The partnership unites two entities whose status as both businesses and civic institutions has contributed to the quality of life in the region for decades. The deal, set to run 25 years, should provide unique marketing continuity for the team.
That continuity used to be the norm in naming stadiums (think Chicago’s Wrigley Field) but more lately ballparks seem to have changed names as often as teams change managers (think Houston’s Enron Field, now Minute Maid Park).
The Twins’ goals, according to team President Dave St. Peter, were: "One, local, Minnesota-based; two, civic activation; three, philanthropy and community service; and, four, a company very consistent with the Twins brand and that family focus." Those attributes have often defined Target’s business behavior as well. The company is one of the state’s biggest employers and contributors to civic causes.
Not mentioned, but just as important, are Target’s marketing experts, who should help keep the ballpark full and — at least in some sections — affordable. As crucial will be Target’s use of its "design for all" positioning as a guiding principle in appropriately branding — but not overwhelming — the stadium.
There’s more to the deal than branding and naming rights. The team and Target will spend an additional $8 million to extend what will now be called Target Plaza all the way to First Avenue. This will create a unique public space incorporating Target Field as well as Target Center, and be close to a rail station that will eventually serve the Hiawatha, Northstar and Central Corridor lines, with room for expansion. The investment beyond Target Field and into the public space may be the biggest legacy of the deal. The plaza, ballpark and arena area can evolve into what Minneapolis Mayor R.T. Rybak calls "ground zero for 21st century multimodal transportation — an outdoor Grand Central Station."
The city of Minneapolis can help ensure its success by finalizing the mayor’s proposed budget, which calls for $3 million to upgrade pedestrian and transportation infrastructure around the ballpark. The Twins have already agreed to spend an additional $15 million on infrastructure, on top of the $90 million authorized by the Legislature to create a space that works not only for game days, but every day.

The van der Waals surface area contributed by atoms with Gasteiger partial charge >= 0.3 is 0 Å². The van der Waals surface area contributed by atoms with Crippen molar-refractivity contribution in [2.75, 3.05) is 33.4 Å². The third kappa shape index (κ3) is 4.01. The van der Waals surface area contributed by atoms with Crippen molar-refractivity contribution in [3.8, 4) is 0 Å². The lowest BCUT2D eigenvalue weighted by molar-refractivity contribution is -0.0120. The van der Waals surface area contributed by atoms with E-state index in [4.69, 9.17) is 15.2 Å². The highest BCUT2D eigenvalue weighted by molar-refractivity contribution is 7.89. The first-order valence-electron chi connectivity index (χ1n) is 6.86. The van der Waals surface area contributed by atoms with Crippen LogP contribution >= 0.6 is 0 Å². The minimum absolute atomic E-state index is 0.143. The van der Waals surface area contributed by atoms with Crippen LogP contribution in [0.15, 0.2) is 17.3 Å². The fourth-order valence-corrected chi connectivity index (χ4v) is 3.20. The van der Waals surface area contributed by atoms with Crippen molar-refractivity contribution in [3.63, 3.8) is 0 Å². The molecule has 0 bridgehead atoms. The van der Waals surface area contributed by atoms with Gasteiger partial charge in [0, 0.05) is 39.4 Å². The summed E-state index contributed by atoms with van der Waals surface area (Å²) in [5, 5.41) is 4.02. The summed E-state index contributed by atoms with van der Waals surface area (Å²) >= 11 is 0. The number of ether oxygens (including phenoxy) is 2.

Many understandably pine for the days when ballparks were named for teams, owners, citizens or cities. With rare exceptions, those days are gone, given the pricetag of parks — and players. The Twins’ current home, the Hubert. H. Humphrey Metrodome, bears the name of the former vice president, and it will be important that his legacy remains a part of the team. "Sen. Humphrey might have been our greatest fan ever," agreed St. Peter. "He’s always going to be deeply rooted in the history of the Twins. We haven’t finalized that yet, just in the same way we haven’t finalized how we honor Harmon Killebrew, Kirby Puckett and Rod Carew. I would add Sen. Humphrey to that list."
Less famous — but also worthy of honoring — are the many people who continue to make the entire Target Field project an excellent example of how public/private partnerships can best work in Minnesota.
The Opinion section is produced by the Editorial Department to foster discussion about key issues. The Editorial Board represents the institutional voice of the Star Tribune and operates independently of the newsroom.